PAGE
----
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Watch: First Trailer For Abel Ferrara's 'Pasolini' Starring Willem Dafoe

8 hours ago

Abel Ferrara has always been known for creating characters and stories that delve into the most extreme of human behaviours, but for his latest couple of films, he's tackled real life people whose actions speak for themselves. Earlier this year the filmmaker unveiled "Welcome To New York," the fictionalized tale of former Imf chief Dominique Strauss-Kahn, and now just a couple of months later, Ferrara is in Venice where he's premiering "Pasolini," a feature about famed and controversial filmmaker Pier Paolo Pasolini. And a pretty great first trailer has arrived. Dipping between English, Italian and French, this looks to be a rather respectful and quite beautiful look at the director who brought "Salò, or the 120 Days of Sodom" and "The Gospel According To St. Matthew" to cinemas. The movie will focus on Pasolini's final days, and the events surrounding his murder. While a male prostitute initially confessed to the crime, »

- Kevin Jagernauth

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Venice Review: Larry Clark’s ‘The Smell Of Us’ Featuring Michael Pitt... And Larry Clark

11 hours ago

A prime example of what we’ve just now dubbed “le cinema du entre-jambes,” or “crotch cinema,” Larry Clark’s “The Smell of Us” is a film so horrible it manages to significantly outdo the repulsiveness of its title. Having waded through Clark’s entire back catalogue some time ago (the things we do for Film Criticism), we were semi-apologists for his last movie, “Marfa Girl,” in which amid the sine qua non teen sex we thought we detected the green shoots of a more narrative-based direction, as well as some coherent characterization. “The Smell of Us” however, jettisons any good will we may have had for the filmmaker in its portrait of disaffected youth (what else?) in Paris. This film revels in mindlessly repetitive and 100%, no-question-about-it exploitative, sequences of pretty young men engaging in various sexual activities. But that’s not to say Clark has nothing new up his »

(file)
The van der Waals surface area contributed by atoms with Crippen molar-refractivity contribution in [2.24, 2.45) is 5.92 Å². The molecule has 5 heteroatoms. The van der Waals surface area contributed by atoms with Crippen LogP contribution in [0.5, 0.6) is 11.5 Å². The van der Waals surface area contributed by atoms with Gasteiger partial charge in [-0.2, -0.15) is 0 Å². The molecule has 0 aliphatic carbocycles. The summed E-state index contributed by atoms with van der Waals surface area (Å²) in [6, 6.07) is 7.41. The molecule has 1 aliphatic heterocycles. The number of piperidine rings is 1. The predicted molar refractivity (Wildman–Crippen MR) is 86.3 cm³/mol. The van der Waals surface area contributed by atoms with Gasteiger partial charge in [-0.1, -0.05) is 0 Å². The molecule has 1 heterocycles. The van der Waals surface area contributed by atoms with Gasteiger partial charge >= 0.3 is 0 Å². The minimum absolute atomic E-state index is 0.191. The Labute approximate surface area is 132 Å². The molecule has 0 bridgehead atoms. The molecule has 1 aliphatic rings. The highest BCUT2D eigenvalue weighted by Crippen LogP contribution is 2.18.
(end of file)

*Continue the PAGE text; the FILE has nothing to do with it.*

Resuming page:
- Jessica Kiang

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Telluride Review: Martin Scorsese's 'The 50 Year Argument'

13 hours ago

One of the greater pleasures of watching "The 50 Year Argument," a new documentary about the history of the New York Review of Books, is anticipating its HBO premiere on Sept. 29th and imagining just how torturous this saga of a venerable literary journal might be for anyone who chanced upon the channel hoping to come across an episode of "Taxicab Confessions." The closest thing TV viewers will get to a true confession is Joan Didion admitting that she both knew very little and cared very little for national party politics when the magazine implored her to go write about a Democratic convention. Hard to believe they got this chick to sign a release after that, right? But seriously, the most likely reason this particular documentary is getting a prime-time berth on HBO —or that it saw its American theatrical premiere at the Telluride Film Festival over the weekend— is Martin Scorsese »

- Chris Willman